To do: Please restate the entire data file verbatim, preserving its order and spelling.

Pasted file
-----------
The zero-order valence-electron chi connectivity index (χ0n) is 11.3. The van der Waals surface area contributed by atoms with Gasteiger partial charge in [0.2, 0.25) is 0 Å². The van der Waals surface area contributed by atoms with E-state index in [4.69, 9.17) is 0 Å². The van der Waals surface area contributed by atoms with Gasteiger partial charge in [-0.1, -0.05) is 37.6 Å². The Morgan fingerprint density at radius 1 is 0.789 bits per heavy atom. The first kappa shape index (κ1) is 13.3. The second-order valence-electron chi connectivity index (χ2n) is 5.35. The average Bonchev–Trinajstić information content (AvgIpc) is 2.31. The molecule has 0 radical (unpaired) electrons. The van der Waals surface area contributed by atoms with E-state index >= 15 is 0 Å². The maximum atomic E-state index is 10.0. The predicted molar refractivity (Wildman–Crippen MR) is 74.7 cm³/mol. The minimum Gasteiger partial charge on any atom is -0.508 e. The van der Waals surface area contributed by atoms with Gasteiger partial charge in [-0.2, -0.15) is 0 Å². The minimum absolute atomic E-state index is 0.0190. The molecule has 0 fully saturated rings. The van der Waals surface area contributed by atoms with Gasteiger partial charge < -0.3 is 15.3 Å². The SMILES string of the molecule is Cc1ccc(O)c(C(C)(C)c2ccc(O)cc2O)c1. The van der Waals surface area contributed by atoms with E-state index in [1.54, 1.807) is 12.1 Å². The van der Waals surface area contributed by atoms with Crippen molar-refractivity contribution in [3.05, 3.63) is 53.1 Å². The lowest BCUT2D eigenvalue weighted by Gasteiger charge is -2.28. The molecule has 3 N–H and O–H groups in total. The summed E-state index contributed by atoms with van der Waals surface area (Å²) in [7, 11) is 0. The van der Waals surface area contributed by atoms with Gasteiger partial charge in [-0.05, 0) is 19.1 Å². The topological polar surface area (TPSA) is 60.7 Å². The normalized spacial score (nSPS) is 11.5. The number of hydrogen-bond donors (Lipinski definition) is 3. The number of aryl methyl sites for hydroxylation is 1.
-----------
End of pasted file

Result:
The zero-order valence-electron chi connectivity index (χ0n) is 11.3. The van der Waals surface area contributed by atoms with Gasteiger partial charge in [0.2, 0.25) is 0 Å². The van der Waals surface area contributed by atoms with E-state index in [4.69, 9.17) is 0 Å². The van der Waals surface area contributed by atoms with Gasteiger partial charge in [-0.1, -0.05) is 37.6 Å². The Morgan fingerprint density at radius 1 is 0.789 bits per heavy atom. The first kappa shape index (κ1) is 13.3. The second-order valence-electron chi connectivity index (χ2n) is 5.35. The average Bonchev–Trinajstić information content (AvgIpc) is 2.31. The molecule has 0 radical (unpaired) electrons. The van der Waals surface area contributed by atoms with E-state index >= 15 is 0 Å². The maximum atomic E-state index is 10.0. The predicted molar refractivity (Wildman–Crippen MR) is 74.7 cm³/mol. The minimum Gasteiger partial charge on any atom is -0.508 e. The van der Waals surface area contributed by atoms with Gasteiger partial charge in [-0.2, -0.15) is 0 Å². The minimum absolute atomic E-state index is 0.0190. The molecule has 0 fully saturated rings. The van der Waals surface area contributed by atoms with Gasteiger partial charge < -0.3 is 15.3 Å². The SMILES string of the molecule is Cc1ccc(O)c(C(C)(C)c2ccc(O)cc2O)c1. The van der Waals surface area contributed by atoms with E-state index in [1.54, 1.807) is 12.1 Å². The van der Waals surface area contributed by atoms with Crippen molar-refractivity contribution in [3.05, 3.63) is 53.1 Å². The lowest BCUT2D eigenvalue weighted by Gasteiger charge is -2.28. The molecule has 3 N–H and O–H groups in total. The summed E-state index contributed by atoms with van der Waals surface area (Å²) in [7, 11) is 0. The van der Waals surface area contributed by atoms with Gasteiger partial charge in [-0.05, 0) is 19.1 Å². The topological polar surface area (TPSA) is 60.7 Å². The normalized spacial score (nSPS) is 11.5. The number of hydrogen-bond donors (Lipinski definition) is 3. The number of aryl methyl sites for hydroxylation is 1.